West Virginia: Obama Abused Power in Health-Care Waiver

Image: West Virginia: Obama Abused Power in Health-Care Waiver Attorney General Patrick Morrisey. (Andrew S. Geraci/The Washington Times/Landov)

Wednesday, 30 Jul 2014 03:20 PM

 

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West Virginia’s attorney general accused the Obama administration of illegally forcing states to regulate individual health-insurance policies, opening another angle of attack on the health-care overhaul and the president’s alleged abuse of power.

Patrick Morrisey, a Republican, claims in a lawsuit that President Barack Obama -- lacking the authority to do so -- imposed an “administrative fix” that left it up to states to determine whether individual policies needed to comply with requirements of the Patient Protection and Affordable Care Act. Under the act, the federal government was supposed to police individual plans unless a state chose to, according to the suit.

The suit echoes criticism of the president by Republicans in Congress, who contend Obama has violated laws and ignored the Constitution in wielding unauthorized presidential powers. The Republican leadership in the House has scheduled a vote as early as today on a resolution to allow a lawsuit against the administration, focusing on Obama’s delay implementing the employer insurance mandate in the health-care law.

The administration came up with the fix to allow individuals to keep their policies after the rocky rollout of the health insurance exchanges left many people unable to buy new plans that complied with the act before their old ones expired.

U.S. Powers

Shifting that responsibility to the states violates provisions of the ACA and the constitutional limitations on the powers of the U.S. government, according to the complaint filed yesterday in federal court in Washington.

The Department of Health and Human Services “left the states solely responsible -- and accountable -- for deciding whether federal law would be enforced,” Morrisey said in the complaint. The president “cannot ignore a duly enacted federal law,” Morrisey wrote.

“It strikes me as very odd that a state regulator would be objecting to being allowed to exercise discretion by the federal government,” said Tim Jost, a professor of law at Washington and Lee University. “Normally, states regulate insurance. With the administrative fix, the administration said that it believed it was reasonable to phase certain ACA rules in, but state regulators retained control over their own insurance markets.”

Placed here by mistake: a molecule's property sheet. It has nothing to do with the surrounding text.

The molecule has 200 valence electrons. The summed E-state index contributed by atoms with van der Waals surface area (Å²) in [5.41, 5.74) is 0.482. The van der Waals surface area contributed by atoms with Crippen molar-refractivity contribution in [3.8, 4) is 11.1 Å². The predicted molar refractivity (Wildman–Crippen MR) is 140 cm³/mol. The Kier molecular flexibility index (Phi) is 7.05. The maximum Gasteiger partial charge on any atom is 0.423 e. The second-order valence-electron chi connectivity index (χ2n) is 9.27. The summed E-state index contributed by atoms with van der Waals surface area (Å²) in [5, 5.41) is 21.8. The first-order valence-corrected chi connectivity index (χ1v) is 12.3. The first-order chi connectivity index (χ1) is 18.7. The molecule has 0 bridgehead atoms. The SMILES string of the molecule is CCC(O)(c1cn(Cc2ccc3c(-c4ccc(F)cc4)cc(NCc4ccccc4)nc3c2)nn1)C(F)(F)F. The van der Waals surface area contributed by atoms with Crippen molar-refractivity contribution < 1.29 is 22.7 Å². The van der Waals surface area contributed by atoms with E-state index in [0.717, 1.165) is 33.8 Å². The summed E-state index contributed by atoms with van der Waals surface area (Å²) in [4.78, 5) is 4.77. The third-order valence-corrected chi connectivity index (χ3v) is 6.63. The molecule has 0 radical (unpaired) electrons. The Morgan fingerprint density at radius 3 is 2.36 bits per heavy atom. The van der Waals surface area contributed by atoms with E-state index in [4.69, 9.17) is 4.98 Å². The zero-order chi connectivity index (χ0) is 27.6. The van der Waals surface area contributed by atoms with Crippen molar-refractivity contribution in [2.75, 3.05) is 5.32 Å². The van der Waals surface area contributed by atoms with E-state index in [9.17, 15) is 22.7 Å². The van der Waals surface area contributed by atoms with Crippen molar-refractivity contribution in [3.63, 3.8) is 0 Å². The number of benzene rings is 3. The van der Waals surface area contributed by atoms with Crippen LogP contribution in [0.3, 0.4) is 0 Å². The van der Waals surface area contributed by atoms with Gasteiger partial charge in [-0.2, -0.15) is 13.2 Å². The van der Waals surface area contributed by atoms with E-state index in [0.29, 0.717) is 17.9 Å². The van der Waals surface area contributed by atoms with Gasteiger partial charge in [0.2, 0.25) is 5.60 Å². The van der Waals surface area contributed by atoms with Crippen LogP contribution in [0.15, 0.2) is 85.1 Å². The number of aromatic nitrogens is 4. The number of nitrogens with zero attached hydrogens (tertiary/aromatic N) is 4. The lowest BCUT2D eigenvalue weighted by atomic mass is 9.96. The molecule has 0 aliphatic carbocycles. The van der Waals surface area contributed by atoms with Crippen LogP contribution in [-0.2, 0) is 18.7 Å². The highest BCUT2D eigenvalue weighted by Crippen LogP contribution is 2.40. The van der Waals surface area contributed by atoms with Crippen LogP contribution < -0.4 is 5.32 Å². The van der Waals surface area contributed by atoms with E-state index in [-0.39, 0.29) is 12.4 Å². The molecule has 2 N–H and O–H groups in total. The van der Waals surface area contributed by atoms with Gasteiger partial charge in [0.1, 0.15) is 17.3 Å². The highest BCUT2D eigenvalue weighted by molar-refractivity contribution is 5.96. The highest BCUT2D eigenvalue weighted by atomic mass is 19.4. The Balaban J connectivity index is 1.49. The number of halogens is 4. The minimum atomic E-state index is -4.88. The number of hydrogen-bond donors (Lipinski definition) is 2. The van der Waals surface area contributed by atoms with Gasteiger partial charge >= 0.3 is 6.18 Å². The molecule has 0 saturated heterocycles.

Insurance Signups

As of the end of June, about 8 million people signed up for private health insurance plans using the Affordable Care Act’s exchanges, including 5.4 million who used the federal healthcare.gov system. Rules released last month seek to ensure that most of those customers are able to remain covered, as is common in employer-sponsored health plans.

Bill Hall, a spokesman for Health and Human Services, didn’t respond to a phone call seeking comment on the complaint.

Insurers and consumer advocates have been concerned the new rules may make renewals too complicated or force millions of people back to government websites. Under the proposal, 95 percent of customers who purchased plans through the federal website will be automatically renewed, unless they seek changes in their policy or their subsidies, according to the Department of Health and Human Services.

The initial administrative fix was announced in November. In March, the federal government again changed its regulation of Obamacare to give consumers and states more flexibility to decide on their health plans, insurers more time to sign up customers and taxpayers a chance to avoid more costs.

Under the change, Americans with health coverage that pre- dates Obamacare could stay on their plans for two more years, officials said.

Morrisey is asking the court to rule the administrative fix unlawful and to require the Department of Health and Human Services to work with Congress to address the millions of plans that Obamacare made illegal, according to the suit.

The case is West Virginia v. Department of Health and Human Services, 14-1287, U.S. District Court, District of Columbia (Washington).


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